World Directory of Minorities and Indigenous Peoples - Sweden : Finns
|Publisher||Minority Rights Group International|
|Cite as||Minority Rights Group International, World Directory of Minorities and Indigenous Peoples - Sweden : Finns, 2008, available at: http://www.refworld.org/docid/49749ca321.html [accessed 25 May 2015]|
|Disclaimer||This is not a UNHCR publication. UNHCR is not responsible for, nor does it necessarily endorse, its content. Any views expressed are solely those of the author or publisher and do not necessarily reflect those of UNHCR, the United Nations or its Member States.|
There are two Finnish-speaking groups in Sweden. An historic Finnish-speaking community has lived in the north of Sweden since before the Swedish state existed. There are also large numbers of more recent Finnish immigrants to Sweden.
The Finnish language has been spoken in Sweden for a very long time. For approximately 600 years, up to 1809, Sweden and Finland were united under a common monarchy. During this period, there was active mobility amongst the population. As a result, large areas of Sweden were inhabited by both Swedish- and Finnish-speakers. However, the Finnish language almost completely fell into disuse during the nineteenth century and the first half of the twentieth century. Today, approximately 450,000 first- and second-generation Swedish Finns live in Sweden, of whom about half speak Finnish. The majority moved to Sweden after the Second World War. The peak for Finnish migration to Sweden came around 1970 and it has subsequently declined. Swedish Finns have for many years been a well-organized group in Sweden. One example is the Stockholm Finnish Association which was formed in the 1830s. Another is the Stockholm Finnish Federation, which celebrated its 105th jubilee in 1998. In 1957 the National Association of Finns in Sweden was formed, which today works, among other things, for the establishment of activities in the Finnish languages within all areas of interest for Swedish Finns.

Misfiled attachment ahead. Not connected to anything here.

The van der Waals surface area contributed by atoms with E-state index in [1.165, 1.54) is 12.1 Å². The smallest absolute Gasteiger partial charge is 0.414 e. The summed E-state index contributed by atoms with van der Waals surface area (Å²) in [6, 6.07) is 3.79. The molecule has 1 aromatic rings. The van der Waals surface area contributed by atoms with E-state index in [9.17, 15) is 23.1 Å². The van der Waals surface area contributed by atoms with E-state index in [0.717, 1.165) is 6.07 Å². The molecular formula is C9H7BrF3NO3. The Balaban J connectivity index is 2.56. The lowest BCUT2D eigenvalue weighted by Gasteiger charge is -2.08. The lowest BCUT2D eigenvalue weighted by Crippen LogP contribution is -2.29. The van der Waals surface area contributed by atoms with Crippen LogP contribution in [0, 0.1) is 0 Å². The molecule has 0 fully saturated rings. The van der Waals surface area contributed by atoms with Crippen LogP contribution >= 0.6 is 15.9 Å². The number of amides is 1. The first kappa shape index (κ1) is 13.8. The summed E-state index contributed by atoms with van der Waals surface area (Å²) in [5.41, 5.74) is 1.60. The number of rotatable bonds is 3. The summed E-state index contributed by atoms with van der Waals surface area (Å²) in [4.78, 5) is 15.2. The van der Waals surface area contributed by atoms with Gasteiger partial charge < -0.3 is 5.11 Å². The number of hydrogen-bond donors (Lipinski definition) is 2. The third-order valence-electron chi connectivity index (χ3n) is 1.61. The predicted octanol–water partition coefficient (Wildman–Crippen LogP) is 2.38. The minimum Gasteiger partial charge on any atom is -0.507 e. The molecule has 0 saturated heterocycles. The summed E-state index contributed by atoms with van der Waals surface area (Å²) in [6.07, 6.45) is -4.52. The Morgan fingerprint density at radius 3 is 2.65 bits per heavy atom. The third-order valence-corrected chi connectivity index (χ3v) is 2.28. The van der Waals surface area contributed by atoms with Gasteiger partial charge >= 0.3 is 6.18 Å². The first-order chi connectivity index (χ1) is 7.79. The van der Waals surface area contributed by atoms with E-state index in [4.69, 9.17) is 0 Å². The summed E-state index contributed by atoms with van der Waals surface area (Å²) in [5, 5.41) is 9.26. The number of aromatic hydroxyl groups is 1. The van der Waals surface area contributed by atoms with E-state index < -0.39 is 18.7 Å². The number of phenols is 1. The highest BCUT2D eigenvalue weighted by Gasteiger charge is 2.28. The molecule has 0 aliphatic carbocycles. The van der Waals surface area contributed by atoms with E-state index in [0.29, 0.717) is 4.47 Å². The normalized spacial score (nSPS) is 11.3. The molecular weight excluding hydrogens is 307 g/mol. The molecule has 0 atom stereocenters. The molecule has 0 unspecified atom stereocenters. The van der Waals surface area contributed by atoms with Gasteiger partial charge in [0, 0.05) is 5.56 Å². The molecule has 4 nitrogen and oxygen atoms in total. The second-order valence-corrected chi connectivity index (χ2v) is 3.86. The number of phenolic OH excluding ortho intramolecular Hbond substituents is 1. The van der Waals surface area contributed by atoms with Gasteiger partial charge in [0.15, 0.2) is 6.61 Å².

Within the Swedish Finn community, the Tornedalers deserve special comment. A Finnish-speaking settlement existed in the area around the Torne River during the Middle Ages. When Sweden ceded the eastern half of its kingdom to Russia in 1808-9, the Tornedalen area was effectively divided. Notwithstanding this, the Tornedalers on both sides of what is now the Swedish/Finnish frontier have preserved their language and their cultural heritage. The Tornedalers distinguish themselves from the Swedish majority population primarily by their language. The Tornedalers' language, which was previously referred to as Tornedal-Finnish, is now called Meänkieli ('our language').The characteristic feature of Meänkieli is, among other things, that a number of Swedish words have been received into the otherwise Finnish vocabulary. The Tornedalers have their own distinctive culinary, architectural and craft traditions
Today, there are approximately 50,000 Tornedalers, most of whom live in the municipalities of Haparanda, Övertorneå and Pajala and also in parts of Kiruna and Gällivare. In recent years, Tornedalers have demonstrated a renewed determination to preserve and promote their distinct identity and culture. An expression of this is the formation in 1981of the Swedish Tornedalian Association – Tornionlaaksolaiset (STR-T). The association aims to protect the linguistic and cultural interests of these Tornedalers, among other things by preparing educational material and a dictionary in Meänkieli in order to develop the written form of the language.
Since 1993, Meänkieli has been an obligatory teaching subject in those areas traditionally inhabited by the Tornedalers. In the same year, a Tornedaler Theatre was also established. With support from the Nordic Council of Ministers, municipalities in Swedish and Finnish Tornedalen regularly collaborate on educational and cultural activities to promote tourism and commercial activities in the region and to preserve the Tornedalers' cultural heritage.
The 2003 (First Monitoring Cycle) Advisory Opinion on Sweden's obligations arising from the European Framework Convention for the Protection of National Minorities identifies shortcomings in the area of minority language education and media provision. It also asks Sweden to resolve the issue of land rights in the areas traditionally inhabited by the Sami. The 2006 (Second Cycle) State Report from Sweden was received in July 2006, and as of January 2007 was still awaiting an Advisory Opinion.